This paper validates the hypothesis that the supposedly non-specific adsorbates nitrogen and argon wet heavy metals differently, and shows how this unexpected effect can be actively utilised to deliver information on pore inter-connectivity. To explore surface chemistry influences on differential adsorbate wetting, new findings for a mixed silica-alumina material were compared with data for pure silica and alumina materials. The new structural characterisation described can determine the distribution of the particular sub-set of meso-and micro-pores that connect directly to macropores that entrap mercury following porosimetry, as mapped by computerised X-ray tomography. Hence, it elucidates the spatial organization of the network and measures the improved accessibility to smaller pores provided by larger pores. It was shown that the silica-alumina pellets have a hierarchical pore-size arrangement, similar to the optimal blood vessel network architecture in animals. The network architecture derived from the new method has been independently validated using complementary gas sorption scanning curves, integrated mercury porosimetry, and NMR cryoporometry. It has also been shown that, rather than hindering interpretation of characterisation data, emergent effects for networks associated with these techniques can be marshalled to enable detailed assessment of the pore structures of complex, disordered solids.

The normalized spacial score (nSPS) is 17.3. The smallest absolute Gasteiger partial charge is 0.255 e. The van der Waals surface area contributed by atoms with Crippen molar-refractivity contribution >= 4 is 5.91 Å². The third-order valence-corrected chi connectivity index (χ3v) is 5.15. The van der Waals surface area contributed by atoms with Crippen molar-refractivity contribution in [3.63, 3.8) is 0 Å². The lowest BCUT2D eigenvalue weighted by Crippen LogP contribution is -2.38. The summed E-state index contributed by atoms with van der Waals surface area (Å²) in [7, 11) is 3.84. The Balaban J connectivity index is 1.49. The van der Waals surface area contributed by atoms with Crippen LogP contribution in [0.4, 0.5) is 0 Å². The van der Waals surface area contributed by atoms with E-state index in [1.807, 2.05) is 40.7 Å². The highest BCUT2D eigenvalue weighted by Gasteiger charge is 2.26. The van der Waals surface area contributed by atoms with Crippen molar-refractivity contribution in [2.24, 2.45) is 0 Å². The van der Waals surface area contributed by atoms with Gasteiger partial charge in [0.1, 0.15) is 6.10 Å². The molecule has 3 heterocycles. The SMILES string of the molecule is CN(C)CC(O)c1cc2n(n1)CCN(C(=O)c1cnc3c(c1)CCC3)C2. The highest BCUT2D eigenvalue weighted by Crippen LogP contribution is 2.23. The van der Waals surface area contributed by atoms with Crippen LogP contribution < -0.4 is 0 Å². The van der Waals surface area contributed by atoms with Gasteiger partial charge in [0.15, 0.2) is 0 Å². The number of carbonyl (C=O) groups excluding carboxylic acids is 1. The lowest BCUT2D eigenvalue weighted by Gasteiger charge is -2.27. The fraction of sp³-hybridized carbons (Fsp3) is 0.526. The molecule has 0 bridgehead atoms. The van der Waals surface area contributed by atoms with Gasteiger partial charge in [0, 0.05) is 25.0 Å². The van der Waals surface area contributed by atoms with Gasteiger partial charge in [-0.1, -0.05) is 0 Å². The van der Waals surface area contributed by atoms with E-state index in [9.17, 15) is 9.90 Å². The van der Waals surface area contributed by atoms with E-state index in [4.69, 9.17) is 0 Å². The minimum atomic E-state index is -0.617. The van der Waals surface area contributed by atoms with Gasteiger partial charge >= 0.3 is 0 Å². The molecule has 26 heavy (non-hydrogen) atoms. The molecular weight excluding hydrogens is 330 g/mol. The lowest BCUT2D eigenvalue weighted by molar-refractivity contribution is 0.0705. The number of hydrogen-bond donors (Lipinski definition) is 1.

Rigby, S. P., Hasan, M., Stevens, L., Williams, H. E., & Fletcher, R. S. (in press). Determination of pore network accessibility in hierarchical porous solids. Industrial && Engineering Chemistry Research, 56(50), https://doi.org/10.1021/acs.iecr.7b04659